What is October like in your part of the globe? Is it fall or spring where you live? In our Aegean city, it’s pure joy to be able to spend time outdoors without dripping sweat now that summer is finally over. We're enjoying cool sunny weather and occasional rain. Another thing I enjoy about fall is making soup again.
Turks are masters in the art of slow food, and soup is an important part of their repertoire. I remember my Turkish “mother” 20 years ago in Istanbul. She spent 4 to 5 hours daily preparing food for her family. It was literally her life occupation, one she enjoyed. As much as I loved her food, I don’t want to be in the kitchen for 5 hours! Labor intensive cooking every day does not fit my lifestyle, but I do share with Turks a love for soup.
Most Turkish housewives serve small bowls of soup as a starter to every evening meal. Homey favorites like chicken noodle or yogurt and mint soup are popular. Restaurants specialize in folksy typical soups like kelle paça (sheep head and feet!).
My family’s favorite is lentil soup. It is a humble Turkish soup made at home and served in restaurants too. Most of our visitors to Turkey comment on how good it is. So here’s a simple fall recipe for you, a taste of Turkey that almost everyone likes:
Ezo Gelin Çorbası
Ingredients: 1 3/4 cup red or yellow lentils 1 chopped onion 3 TBSP olive oil 3 TBSP tomato paste 2-3 tsp. dried mint 1-2 tsp. paprika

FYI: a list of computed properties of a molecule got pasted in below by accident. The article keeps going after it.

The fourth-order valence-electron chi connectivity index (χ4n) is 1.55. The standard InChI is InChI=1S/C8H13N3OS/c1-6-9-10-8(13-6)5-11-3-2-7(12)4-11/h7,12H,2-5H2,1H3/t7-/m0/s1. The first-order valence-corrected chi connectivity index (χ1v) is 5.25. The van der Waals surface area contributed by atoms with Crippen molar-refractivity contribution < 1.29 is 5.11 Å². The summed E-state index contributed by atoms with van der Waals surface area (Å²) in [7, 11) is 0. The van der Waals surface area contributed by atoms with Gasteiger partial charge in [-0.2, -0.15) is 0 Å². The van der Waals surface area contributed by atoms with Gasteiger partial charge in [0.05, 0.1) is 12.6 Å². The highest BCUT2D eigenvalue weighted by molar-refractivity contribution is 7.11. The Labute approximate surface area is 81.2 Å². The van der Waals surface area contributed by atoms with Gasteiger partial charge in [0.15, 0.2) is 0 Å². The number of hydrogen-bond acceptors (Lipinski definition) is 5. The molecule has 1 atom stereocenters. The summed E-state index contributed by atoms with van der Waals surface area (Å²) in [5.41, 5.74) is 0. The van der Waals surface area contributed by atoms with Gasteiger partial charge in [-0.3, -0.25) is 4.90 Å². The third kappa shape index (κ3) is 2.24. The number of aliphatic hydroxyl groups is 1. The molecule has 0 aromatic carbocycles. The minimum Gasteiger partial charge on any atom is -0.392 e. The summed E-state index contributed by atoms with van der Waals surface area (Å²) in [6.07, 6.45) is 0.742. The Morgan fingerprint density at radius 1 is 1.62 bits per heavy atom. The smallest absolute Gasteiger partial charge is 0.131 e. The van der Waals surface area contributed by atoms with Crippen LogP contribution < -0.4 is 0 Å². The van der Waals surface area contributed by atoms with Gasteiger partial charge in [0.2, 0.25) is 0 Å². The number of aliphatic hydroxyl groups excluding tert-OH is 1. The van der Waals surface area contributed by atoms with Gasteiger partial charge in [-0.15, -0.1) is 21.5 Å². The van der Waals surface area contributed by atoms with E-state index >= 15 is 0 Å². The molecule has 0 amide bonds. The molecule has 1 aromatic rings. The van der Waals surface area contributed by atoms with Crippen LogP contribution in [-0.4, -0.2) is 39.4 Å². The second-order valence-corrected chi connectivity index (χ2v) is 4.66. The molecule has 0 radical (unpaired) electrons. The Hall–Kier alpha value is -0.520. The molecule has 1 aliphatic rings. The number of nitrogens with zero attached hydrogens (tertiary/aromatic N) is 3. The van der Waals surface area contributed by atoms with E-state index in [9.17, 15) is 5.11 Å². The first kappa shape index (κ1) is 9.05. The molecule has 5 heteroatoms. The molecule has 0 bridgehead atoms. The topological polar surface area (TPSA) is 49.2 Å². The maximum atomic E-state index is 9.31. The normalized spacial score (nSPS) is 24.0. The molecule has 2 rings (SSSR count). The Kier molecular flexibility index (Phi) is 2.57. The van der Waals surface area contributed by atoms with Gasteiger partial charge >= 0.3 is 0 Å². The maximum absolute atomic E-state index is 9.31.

¼ tsp. dried pepper flakes (Add more if you like heat!)
10 cups of water 1 large. chicken bouillon cube salt to taste 1/4 cup rice
2 TPSP fine bulgur (if you have it, if not, just omit!)
lemon wedges to garnish
Preparation: Saute the chopped onion in the olive oil. When the onion is translucent, add the seasonings and the tomato paste. Fry the paste in the oil for a few minutes while stirring continually.
Add 10 cups of water with the chicken bouillon cube. (For an even more delicious soup, use real chicken broth.) Bring the water to a boil and add the lentils, rice and bulgur. Give them a stir and turn the heat down to a simmer. Let the soup simmer about 40 minutes, or until the lentils have blended with the liquid. Be careful to stir occasionally, especially at the end of the cooking because the lentils will scorch easily. If your soup turns out too thick, add a bit of water or broth. If it’s too thin, whisk 2 TBSP of flour into 1/2 cup of water, and whisk the mixture into the soup.
Serve as a starter, or as a simple meal with rice or bread.
For a true Turkish touch, melt 2-3 TBSP of butter with 1 tsp. mint and 1/2 tsp. paprika, and drizzle a few drops over the surface of the soup in each bowl before serving. Serve with lemon wedges so everyone can squeeze a few drops into their soup.
What is your favorite fall recipe or food? If you live south of the equator, what’s your favorite spring food?